You don't need to be an atheist to say. "Let divine beings and revelations defend themselves, it's the rights of individuals that centrally concern us." There are many in India - people who've become so desperate to "protect" the "feelings" of every little sub-group even as they dismantle the deep structures of our secularism - who may find this hard to digest, but Charlie Hebdo was and is a magazine that was proudly religiophobic - that is, it held all religions in equal contempt as demonstrated by its covers that simultaneously lampoon the three major religions of France, showing a triumvirate of fanatical, wild-eyed priest-mullah-rabbi, or three rolls of toilet paper, each with the name of one of the three 'qitabiya' holy books. Now, this broad-spectrum anti-religiosity is neither the invention of the Enlightenment nor exclusive to the West. We in the sub-continent have a long tradition of iconoclasticism that stretches from Gautam Buddha through Chaitanya, Kabir and Lalon Fakir, through various tribal and urban subaltern groups. At various points in our history, people have needed to tear down idols or bring down big, organized religions a peg or several in order to privilege the current earthly rights of humans. Each tearing down is usually balanced by the raising up of some other principle or belief. It might be a stretch, but not a big one, to place CH in some lineage of radical heretics, their replacement of older beliefs being a fanatical adherence to the mantras of liberté-fraternité-égalité and ni maître, ni dieu [no master, no god]. A majority of South Asians, Indians dealing currently with ghar wapsi, love jihad and beef bans, Bangladeshis with their bloggers being murdered simply for questioning the existence of god, Pakistan with its attacks on girls trying to go to school, may find this brash celebration of atheism hard to understand, but the sophisticated world citizens, the 35 authors who signed the PEN protest letter should have done a bit better.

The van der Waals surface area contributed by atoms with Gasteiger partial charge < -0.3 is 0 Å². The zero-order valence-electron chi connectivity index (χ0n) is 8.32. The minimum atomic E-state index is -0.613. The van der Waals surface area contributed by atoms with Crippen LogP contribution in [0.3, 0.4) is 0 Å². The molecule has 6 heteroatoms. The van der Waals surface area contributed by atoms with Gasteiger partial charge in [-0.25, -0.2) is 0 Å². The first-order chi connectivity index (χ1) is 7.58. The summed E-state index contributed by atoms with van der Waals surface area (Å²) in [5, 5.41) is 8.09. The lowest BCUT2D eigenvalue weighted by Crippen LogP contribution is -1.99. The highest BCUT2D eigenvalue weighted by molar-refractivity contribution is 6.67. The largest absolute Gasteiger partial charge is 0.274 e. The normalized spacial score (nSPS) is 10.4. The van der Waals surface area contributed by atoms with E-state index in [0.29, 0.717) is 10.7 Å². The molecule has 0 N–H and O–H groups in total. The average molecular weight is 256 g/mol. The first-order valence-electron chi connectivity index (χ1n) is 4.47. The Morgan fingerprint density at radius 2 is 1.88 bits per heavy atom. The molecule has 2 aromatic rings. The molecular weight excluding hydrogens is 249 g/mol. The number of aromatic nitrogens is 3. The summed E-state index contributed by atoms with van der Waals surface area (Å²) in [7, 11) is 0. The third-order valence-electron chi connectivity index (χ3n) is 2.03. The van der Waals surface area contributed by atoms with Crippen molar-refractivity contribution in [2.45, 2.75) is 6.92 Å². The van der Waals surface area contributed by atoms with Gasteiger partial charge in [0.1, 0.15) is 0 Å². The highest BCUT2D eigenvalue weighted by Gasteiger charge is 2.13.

The letter signed by the PEN protesters says: "to the section of the French population that is already marginalized, embattled, and victimized, a population that is shaped by the legacy of France's various colonial enterprises, and that contains a large percentage of devout Muslims, Charlie Hebdo's cartoons of the Prophet must be seen as being intended to cause further humiliation and suffering".